Peace and Security Track Examines the Stabilizing Presence of the UN Command and the Role of Faith Traditions and Civil Society in Advancing Reunification
The Global Peace Foundation has recognized that any enduring peace or sustainable development is contingent on security, political stability, and a social infrastructure that provides for basic human needs. Three virtual forums hosted during the 2023 Global Peace Convention, “One Family under God: Vision for National Transformation and a Civilization of Peace,” addressed Peace and Security and the urgent priority of building domestic and international support for a free and unified Korea.
The first forum in the Peace and Security Track, “United Nations Command and United Nations Support for a Free and Unified Korea,” convened on November 27. Among the founding principles of the UN Charter, adopted in 1945, were “to save succeeding generations from the scourge of war [and] to reaffirm faith in fundamental human rights [and] the dignity and worth of the human person.”
The forum hosted a panel of experts to evaluate the role of the United Nations Command as a stabilizing international force with channels of communication open with both North and South Korea. Panelists noted that the manner of reunification—military action, regime collapse, or peaceful, gradual integration—was unpredictable. But it was important to discuss international responses to what could be either an abrupt or drawn-out process of reunification.
Every speaker stressed the political and social complexity of resolving the division and credited the UN Command as an important presence since the armistice ending the Korean War in 1953. Major General (Ret.) Curtis “Mike” Scaparrotti, former Supreme Allied Commander, Europe and Commander of US Forces in Korea, noted that the UN Command includes 17 nations and has years of experience with the North Korean regime.
Swiss Major General Urs Gerber, reflecting on a recent visit to a lighthouse off the coast of Brittany, said the lighthouse is an apt comparison with United Nations Command. “It’s stable, it’s safe, it’s predictable. And it guides all vessels, whether they’re civilian fishermen or military, into the harbor safely.” What the United Nations Command can provide “is to be a stable rock in a stormy environment.” Gen. Gerber headed the Swiss delegation of the Neutral Nation Supervisory Commission at Panmunjom.
Other panelists reaffirmed that the objectives of the United Nations have remained unchanged: the achievement by peaceful means of a unified, independent, and democratic Korea under a representative form of government.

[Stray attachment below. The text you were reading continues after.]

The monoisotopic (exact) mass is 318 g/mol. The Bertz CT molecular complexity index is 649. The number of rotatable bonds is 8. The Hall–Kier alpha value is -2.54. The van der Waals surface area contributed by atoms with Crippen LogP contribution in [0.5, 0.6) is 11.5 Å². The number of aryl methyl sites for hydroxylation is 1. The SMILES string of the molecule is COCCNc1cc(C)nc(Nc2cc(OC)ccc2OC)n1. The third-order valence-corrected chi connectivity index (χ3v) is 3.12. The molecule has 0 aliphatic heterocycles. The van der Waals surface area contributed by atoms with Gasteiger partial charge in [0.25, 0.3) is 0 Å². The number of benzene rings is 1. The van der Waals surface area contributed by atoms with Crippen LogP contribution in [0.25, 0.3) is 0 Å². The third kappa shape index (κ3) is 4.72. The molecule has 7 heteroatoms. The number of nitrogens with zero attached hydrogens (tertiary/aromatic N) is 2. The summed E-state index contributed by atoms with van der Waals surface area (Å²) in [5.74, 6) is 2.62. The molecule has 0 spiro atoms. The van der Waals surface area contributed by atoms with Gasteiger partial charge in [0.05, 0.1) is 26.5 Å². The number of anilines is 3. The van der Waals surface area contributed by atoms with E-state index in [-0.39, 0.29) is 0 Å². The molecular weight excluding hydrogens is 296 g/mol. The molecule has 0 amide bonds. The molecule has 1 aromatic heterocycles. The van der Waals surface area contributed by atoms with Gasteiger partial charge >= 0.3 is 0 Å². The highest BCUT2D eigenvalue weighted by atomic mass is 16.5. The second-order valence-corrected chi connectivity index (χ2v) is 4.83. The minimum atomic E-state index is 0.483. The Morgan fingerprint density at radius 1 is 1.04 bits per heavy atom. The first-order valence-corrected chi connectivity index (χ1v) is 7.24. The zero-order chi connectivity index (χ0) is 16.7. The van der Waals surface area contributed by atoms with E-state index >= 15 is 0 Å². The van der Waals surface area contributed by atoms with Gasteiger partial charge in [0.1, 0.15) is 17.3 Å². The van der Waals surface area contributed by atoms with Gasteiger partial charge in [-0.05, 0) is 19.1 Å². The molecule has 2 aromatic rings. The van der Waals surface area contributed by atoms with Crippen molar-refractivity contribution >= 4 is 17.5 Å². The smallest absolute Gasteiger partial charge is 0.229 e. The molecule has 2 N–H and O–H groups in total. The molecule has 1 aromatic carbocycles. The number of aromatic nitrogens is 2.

What the United Nations Command can provide “is to be a stable rock in a stormy environment.”
The ROK government has also consistently supported a strategy of unification, peace, and democracy throughout eight different administrations and continues to advocate the same principle until today, noted Hee-Eun Kim, founder, president, and CEO of the Center for Asia Pacific Strategy in Washington. Ms. Kim also served at the UN Command and the ROK-US Combined Forces Command.
The final panelist, Major General (Ret.) Kwang-Hyun Chang, served as chief of staff to the first ROK Army and as senior Korean officer on the Military Armistice Commission. Colonel (Ret.) Maxwell, Vice President at the Center for Asia Pacific Strategy and Senior Fellow at the Global Peace Foundation, served as moderator.
Finding common ground
The second Peace and Security panel, “Best Practices for Peace and Security in the Great Civilizations,” also hosted virtually, underscored the fundamental civilizational values and shared ethical values of faith traditions that can advance understanding and collaboration for social progress.
Thought leaders from Japan, India, Afghanistan, and the U.S.—from Buddhist, Hindu, Muslim, and Judeo-Christian traditions respectively—offered historical critiques of these traditions and their effectiveness to influence their respective societies to embrace peace.
Dr. Juichiro Tanabe, assistant professor at the Center for International Education at Waseda University in Tokyo, argued that Buddhist insights of interdependence and the causes of suffering can be applied to international relations. He said a “western monolithic view of peace” has been imposed and that Buddhist concepts and practices of inner peace—reflective self-awareness and insight –have been underdeveloped, yet profoundly influence how we think, how we manage our emotions, and how we view and interact with others.
Other speakers said that history, including present-day conflicts, makes clear that faith communities need to go beyond ritual observances in the cause of peace. “One cannot exploit and pollute the water and soil and say that you are peaceful,” said GPF India President Dr. Markandey Rai. “Only by practicing and realizing those principles of equality, non-violence, truthfulness and tolerance, by seeing the world as one family and that we are the creation of one God, can peace come.”